Review - A Room of One's Own by Virginia Woolf

I’m not sure what it says about my feminism and/or my bookworm-ery that I made it to my 30s without reading A Room of One’s Own. I don’t think I was even particularly interested in reading it… until…

About a year ago, I heard a dramatic reading by an incredibly compelling actress. She sat, in casual clothes, on a stool on an otherwise bare stage, and had the audience (myself included) absolutely enthralled. Before the reading was over, I’d decided that we would definitely be featuring this book in a NovelTea parcel!

A Room of One’s Own is an essay based on two lectures that Virginia Woolf gave in 1928. The title based on Woolf’s premise that in order to write, a woman must have two things; a room of her own, and money to support herself. The essay explores some of the history of female authors and ideas around how women have been excluded from literary culture. Woolf imagines a sister of William Shakespeare, equally talented with words, and how her life may have run differently to her famous brother.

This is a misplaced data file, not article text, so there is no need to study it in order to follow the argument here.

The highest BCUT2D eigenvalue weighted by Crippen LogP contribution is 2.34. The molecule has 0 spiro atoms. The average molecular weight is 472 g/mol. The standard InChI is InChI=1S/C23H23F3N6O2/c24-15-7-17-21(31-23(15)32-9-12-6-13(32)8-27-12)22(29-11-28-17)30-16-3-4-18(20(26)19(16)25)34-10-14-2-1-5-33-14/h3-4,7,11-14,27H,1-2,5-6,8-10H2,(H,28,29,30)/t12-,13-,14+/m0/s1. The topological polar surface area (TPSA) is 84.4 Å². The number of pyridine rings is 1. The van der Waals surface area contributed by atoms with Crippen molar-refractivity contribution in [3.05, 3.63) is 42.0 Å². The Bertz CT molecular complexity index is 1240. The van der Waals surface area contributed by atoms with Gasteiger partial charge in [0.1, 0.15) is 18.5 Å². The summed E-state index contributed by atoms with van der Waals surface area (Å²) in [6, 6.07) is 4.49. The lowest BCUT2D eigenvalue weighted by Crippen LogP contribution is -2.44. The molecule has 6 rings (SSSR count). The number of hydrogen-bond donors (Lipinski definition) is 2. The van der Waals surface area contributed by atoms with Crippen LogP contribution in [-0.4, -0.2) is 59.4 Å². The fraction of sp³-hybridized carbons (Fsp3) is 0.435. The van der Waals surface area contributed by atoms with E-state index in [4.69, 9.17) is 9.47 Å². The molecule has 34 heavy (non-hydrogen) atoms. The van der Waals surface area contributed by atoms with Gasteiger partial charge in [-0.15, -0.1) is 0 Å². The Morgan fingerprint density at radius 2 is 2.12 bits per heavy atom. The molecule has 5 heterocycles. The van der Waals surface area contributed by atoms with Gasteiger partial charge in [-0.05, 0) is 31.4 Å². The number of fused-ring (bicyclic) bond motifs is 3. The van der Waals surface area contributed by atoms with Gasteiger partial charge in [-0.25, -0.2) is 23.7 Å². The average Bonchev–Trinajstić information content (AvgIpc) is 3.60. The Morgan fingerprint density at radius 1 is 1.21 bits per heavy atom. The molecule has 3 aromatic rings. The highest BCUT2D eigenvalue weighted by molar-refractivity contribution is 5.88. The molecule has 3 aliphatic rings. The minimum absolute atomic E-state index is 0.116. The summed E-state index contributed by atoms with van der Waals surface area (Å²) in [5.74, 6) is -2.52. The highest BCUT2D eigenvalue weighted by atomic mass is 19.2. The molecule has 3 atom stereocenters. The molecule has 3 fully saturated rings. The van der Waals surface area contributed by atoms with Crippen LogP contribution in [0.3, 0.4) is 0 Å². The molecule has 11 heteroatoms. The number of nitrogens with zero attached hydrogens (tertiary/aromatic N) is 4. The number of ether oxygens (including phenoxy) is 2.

This book was thought-provoking. Predominantly, it reminded me that writing was, and still is, a privilege. To have the time to sit and to think and to craft words. To have access to pen and paper, or a laptop. To have a steady income from elsewhere. To be educated even. These things haunted women through history, and they still haunt many people today.

I think that Woolf’s conclusions are somewhat limited - both by her own privilege and the time in which she was writing - but I still think this book is a worthwhile read.

A Room of One’s Own was featured in the March 2019 Classic parcel from the NovelTea Book Club. If you’d like to learn more, or sign up to receive one of our monthly book & tea subscription parcels, please feel free to check out the rest of our website.